Obesity

Obesity is one of the most prevalent chronic diseases in the United States, and is growing globally.  Obesity is a leading cause of mortality, morbidity, disability, healthcare use and healthcare cost in the United States, and it continues to increase in prevalence each year.  New strategies and a sustained approach are desperately needed to treat and prevent this disease.

 

The medical profession uses several methods to determine the degree of obesity, including Body Mass Index (BMI), Waist Circumference, Hip to Waist Ratio and Body Fat Percentage.

 

 

BMI Table:

 

 

Below 18.5

Underweight

18.5-24.9

Normal Weight

24.5-29.9

Overweight

30 and greater

Obese

40 and greater

Morbid or extreme obesity

 

 

Waist Circumference:

 

 

Waist circumference is another measurement to help determine abdominal fat content and risk for associated diseases.  Excess abdominal fat, when out of proportion to total body fat, is considered a predictor of risk factors related to obesity. Men with a waist measurement exceeding 40 inches are considered at risk. Women are at risk with a waist measurement of 35 inches or greater.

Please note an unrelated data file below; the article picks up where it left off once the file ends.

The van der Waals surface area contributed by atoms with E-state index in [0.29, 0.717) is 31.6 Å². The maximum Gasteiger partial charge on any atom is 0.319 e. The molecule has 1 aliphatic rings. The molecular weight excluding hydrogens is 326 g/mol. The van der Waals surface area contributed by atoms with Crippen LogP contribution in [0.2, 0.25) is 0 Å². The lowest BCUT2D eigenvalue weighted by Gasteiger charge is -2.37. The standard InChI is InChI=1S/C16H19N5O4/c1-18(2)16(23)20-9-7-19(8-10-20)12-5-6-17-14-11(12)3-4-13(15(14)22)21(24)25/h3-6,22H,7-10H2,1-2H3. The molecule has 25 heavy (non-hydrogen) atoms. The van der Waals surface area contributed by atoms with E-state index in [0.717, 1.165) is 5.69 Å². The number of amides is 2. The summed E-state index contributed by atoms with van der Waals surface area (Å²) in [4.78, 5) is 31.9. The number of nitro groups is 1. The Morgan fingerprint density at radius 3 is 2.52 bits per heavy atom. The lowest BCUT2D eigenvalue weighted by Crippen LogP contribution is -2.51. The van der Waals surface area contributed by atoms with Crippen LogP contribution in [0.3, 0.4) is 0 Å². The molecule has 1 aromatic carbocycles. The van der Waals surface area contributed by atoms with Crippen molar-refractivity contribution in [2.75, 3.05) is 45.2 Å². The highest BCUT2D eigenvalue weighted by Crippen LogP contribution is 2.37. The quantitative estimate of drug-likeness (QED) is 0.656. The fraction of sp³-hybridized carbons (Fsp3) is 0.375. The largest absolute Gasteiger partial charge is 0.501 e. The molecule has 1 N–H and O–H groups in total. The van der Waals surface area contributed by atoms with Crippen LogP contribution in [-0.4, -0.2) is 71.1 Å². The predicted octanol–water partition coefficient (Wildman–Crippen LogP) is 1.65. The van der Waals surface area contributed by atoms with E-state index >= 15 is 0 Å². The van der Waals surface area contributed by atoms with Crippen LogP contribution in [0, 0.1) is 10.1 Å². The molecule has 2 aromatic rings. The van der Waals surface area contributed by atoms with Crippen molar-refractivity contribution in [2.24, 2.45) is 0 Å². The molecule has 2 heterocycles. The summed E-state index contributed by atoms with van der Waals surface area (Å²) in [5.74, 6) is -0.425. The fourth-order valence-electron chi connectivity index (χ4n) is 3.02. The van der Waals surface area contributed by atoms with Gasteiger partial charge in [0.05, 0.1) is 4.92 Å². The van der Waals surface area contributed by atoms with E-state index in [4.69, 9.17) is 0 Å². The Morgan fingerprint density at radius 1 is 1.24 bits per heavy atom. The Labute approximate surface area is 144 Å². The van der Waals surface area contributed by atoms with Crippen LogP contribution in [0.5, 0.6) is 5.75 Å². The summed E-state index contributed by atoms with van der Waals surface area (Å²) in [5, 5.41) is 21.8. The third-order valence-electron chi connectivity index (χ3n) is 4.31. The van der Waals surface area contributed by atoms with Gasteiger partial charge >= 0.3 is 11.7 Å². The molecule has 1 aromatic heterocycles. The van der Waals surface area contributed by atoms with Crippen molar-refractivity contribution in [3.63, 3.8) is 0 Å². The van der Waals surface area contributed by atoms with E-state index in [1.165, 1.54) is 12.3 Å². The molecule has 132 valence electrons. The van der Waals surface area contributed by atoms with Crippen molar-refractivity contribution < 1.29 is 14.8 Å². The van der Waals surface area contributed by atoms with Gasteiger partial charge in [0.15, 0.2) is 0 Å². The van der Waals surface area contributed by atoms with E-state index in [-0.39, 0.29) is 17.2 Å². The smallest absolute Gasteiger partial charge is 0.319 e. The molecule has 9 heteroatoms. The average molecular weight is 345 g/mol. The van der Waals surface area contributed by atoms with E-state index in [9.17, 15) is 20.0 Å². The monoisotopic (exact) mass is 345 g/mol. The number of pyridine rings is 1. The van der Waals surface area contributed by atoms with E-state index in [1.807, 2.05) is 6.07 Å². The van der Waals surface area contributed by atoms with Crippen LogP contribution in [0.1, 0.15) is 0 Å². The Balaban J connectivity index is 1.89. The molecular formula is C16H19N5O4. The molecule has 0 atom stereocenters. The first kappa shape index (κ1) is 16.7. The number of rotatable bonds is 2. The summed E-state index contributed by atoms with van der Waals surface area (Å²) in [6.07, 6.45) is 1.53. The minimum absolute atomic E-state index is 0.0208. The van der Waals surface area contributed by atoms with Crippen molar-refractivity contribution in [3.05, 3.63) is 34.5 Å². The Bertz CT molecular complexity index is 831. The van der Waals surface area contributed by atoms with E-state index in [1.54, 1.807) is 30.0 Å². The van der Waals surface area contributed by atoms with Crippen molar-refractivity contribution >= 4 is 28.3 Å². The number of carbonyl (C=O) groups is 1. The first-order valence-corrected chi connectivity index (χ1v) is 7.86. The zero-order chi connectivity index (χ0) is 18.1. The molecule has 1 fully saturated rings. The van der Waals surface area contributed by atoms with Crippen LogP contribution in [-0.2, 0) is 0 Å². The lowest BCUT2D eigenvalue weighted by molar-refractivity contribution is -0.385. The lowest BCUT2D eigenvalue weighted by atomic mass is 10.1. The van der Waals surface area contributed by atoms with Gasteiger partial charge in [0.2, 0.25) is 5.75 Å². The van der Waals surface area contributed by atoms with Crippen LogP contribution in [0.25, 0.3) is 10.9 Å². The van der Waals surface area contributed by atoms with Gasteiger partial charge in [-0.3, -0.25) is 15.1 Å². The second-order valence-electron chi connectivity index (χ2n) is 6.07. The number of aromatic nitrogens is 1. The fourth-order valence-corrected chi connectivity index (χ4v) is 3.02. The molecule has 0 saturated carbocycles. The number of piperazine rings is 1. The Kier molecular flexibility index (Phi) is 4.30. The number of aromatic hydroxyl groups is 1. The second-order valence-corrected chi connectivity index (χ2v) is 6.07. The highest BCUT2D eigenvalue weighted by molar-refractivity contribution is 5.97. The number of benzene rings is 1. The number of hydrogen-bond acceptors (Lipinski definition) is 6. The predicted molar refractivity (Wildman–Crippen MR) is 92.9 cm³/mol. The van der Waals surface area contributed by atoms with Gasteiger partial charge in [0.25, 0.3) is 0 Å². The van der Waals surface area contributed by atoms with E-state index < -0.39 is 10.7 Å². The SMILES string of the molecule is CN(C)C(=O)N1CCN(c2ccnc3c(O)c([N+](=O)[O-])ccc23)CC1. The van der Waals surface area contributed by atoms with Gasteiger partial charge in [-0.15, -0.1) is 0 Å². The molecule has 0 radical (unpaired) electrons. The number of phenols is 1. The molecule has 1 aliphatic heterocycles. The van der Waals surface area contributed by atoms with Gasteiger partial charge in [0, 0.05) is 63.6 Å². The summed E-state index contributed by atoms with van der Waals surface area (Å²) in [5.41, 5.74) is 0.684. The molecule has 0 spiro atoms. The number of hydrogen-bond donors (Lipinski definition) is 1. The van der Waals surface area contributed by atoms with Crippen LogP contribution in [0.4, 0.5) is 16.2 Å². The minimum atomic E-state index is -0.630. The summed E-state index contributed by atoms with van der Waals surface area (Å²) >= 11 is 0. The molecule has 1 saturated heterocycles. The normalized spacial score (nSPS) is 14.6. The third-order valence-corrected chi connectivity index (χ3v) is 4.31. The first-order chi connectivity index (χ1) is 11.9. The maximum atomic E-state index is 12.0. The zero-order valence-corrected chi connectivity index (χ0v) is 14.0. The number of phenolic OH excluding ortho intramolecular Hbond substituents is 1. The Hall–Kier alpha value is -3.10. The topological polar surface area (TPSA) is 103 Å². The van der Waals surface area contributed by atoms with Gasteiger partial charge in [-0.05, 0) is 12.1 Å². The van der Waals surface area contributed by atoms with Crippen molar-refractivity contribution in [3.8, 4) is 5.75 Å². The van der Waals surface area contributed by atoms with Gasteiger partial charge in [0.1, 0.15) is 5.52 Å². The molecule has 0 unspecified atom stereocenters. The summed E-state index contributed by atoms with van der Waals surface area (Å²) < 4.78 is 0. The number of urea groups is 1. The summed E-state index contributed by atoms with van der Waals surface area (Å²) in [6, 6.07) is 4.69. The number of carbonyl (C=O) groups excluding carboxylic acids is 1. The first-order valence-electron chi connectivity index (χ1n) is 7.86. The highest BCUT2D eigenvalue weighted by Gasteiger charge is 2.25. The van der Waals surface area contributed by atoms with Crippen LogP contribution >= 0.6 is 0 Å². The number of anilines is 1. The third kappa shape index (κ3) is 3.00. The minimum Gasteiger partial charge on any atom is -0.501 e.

Body Fat:

 

 

 

Women

Men

Required Fat for Function

10-12%

2-4%

Athletes

14-20%

6-13%

Fitness

21-24%

14-17%

Acceptable/Healthy

25-31%

18-25%

Obese

32% plus

26% plus

 

 

Waist to Hip Ratio (WHR):

 

 

The WHR is also used as a method for measuring risk for serious health conditions.  Research notes that individuals with more weight around the waist are at increased risk for disease compare to individuals that care more weight around the hips. 

 

The World Health Organization states that waist line obesity is defined as a WHR above 0.90 for med and 0.85 for women.




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